process, from the standpoint of the Windows operating system:
For each computer in your local area network:
Step 1: Install “Fire and Printer Sharing” using the Windows
installation CD-ROM, if it is not already installed.
Reboot the computer if it asks you to.
Step 2: Install “Fire and Printer Sharing” as a service from
the “Network” or “Network Connections” icon / window, if “File and Printer
Sharing” does not appear in the “Network” or “Network Connections” window.
Reboot the computer if it asks you to.
Step 3: Activate “Sharing” for each drive that you wish to share
with other computers on your local network.
REPORT ON “NETZERO PLATINUM”
Kostek Haussman of the GSBUG reports that his Netzero Platinum account
Internet continues to work just fine. Netzero Platinum is the unlimited
version of dial-up Internet access that is offered by United Online. It
costs approximately $10 per month.
WINDOWS XP EXPERIENCES
Windows XP has a “System Restore” feature which is located in System
Tools, which is located in “Accessories”. Whenever you are installing
a new program into a Windows XP computer and the new software messes up
your computer, you can take your computer back to a prior working configuration
by using “System Restore”. “System Restore” does not alter any of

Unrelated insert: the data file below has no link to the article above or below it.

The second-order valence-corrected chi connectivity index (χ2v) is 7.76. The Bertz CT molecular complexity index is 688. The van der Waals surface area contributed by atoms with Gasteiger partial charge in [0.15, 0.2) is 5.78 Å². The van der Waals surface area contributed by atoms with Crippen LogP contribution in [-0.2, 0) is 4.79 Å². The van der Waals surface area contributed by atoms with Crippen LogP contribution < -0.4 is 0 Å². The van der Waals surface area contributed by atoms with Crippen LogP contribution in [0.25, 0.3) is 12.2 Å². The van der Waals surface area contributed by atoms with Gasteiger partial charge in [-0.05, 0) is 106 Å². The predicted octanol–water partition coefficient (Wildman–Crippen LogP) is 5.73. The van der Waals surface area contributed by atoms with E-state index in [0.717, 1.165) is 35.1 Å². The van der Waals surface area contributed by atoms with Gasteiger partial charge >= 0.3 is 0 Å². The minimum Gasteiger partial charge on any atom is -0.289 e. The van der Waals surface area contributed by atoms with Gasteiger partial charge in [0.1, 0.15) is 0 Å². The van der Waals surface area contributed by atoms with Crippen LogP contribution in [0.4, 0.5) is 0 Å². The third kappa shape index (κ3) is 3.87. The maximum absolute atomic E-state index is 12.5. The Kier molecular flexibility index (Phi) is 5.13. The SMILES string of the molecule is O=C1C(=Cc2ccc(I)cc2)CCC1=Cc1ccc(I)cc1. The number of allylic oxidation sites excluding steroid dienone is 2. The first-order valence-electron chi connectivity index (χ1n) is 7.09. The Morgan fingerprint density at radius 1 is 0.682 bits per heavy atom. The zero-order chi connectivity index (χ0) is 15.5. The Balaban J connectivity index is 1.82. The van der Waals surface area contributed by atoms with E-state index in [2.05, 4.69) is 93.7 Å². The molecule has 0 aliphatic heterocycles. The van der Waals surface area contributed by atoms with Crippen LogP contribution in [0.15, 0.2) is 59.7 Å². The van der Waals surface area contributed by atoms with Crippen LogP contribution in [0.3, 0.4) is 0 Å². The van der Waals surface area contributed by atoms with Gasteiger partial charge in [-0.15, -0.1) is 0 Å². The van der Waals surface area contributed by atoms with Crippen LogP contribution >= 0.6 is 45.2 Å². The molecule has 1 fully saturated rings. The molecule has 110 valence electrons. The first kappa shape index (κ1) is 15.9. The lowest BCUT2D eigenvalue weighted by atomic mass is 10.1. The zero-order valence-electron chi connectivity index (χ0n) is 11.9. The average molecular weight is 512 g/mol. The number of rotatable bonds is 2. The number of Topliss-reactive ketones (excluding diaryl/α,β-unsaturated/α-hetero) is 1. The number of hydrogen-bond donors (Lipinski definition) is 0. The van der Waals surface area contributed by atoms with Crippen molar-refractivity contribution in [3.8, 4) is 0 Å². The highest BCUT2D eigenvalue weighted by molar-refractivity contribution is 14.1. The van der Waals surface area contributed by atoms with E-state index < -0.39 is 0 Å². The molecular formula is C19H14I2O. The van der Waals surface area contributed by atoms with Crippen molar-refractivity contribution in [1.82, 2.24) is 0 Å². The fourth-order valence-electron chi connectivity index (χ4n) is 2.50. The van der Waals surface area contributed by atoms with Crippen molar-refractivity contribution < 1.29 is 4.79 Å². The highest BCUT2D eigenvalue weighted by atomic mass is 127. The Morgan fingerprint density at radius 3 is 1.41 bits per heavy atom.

your data files. Instead, it brings your Windows operating system files
back to how they were at an earlier date and/or time. I used it twice in
the past 4 weeks and, in both instances, it saved me from having to reload
Windows XP in it’s entirety.
KFWB WEB SITE
The KFWB Web site at http://kfwb.com has undergone a radical
redesign. The news items on this site are now much easier to read, since
they are now displayed in much wider column than in the past. I like what
I see. Let me know what you think.
OTHER NEWS SITES
Other great news sites are: Los Angeles Times http://latimes.com
The Daily Breeze http://dailybreeze.com Reuters
http://reuters.com Cable News Network http://cnn.com
The Wall Strret Journal http://online. wsj. com/public/us The
New York Times http://nytimes.com
WAYS TO CONTACT ME:
If you have any questions or problems, I can be contacted by the following
1. Leave a voice message for me at 310-768-3896.
2. Send me e-mail at: firstname.lastname@example.org
3. Send “snail” U.S. Postal Service mail to
PO Box 6930
Torrance, CA 90504-0030.
Or sell your computer and take up bowling
|Digital Camera Review-
by Dr. John Hanson
Wow! What a marvelous digital camera.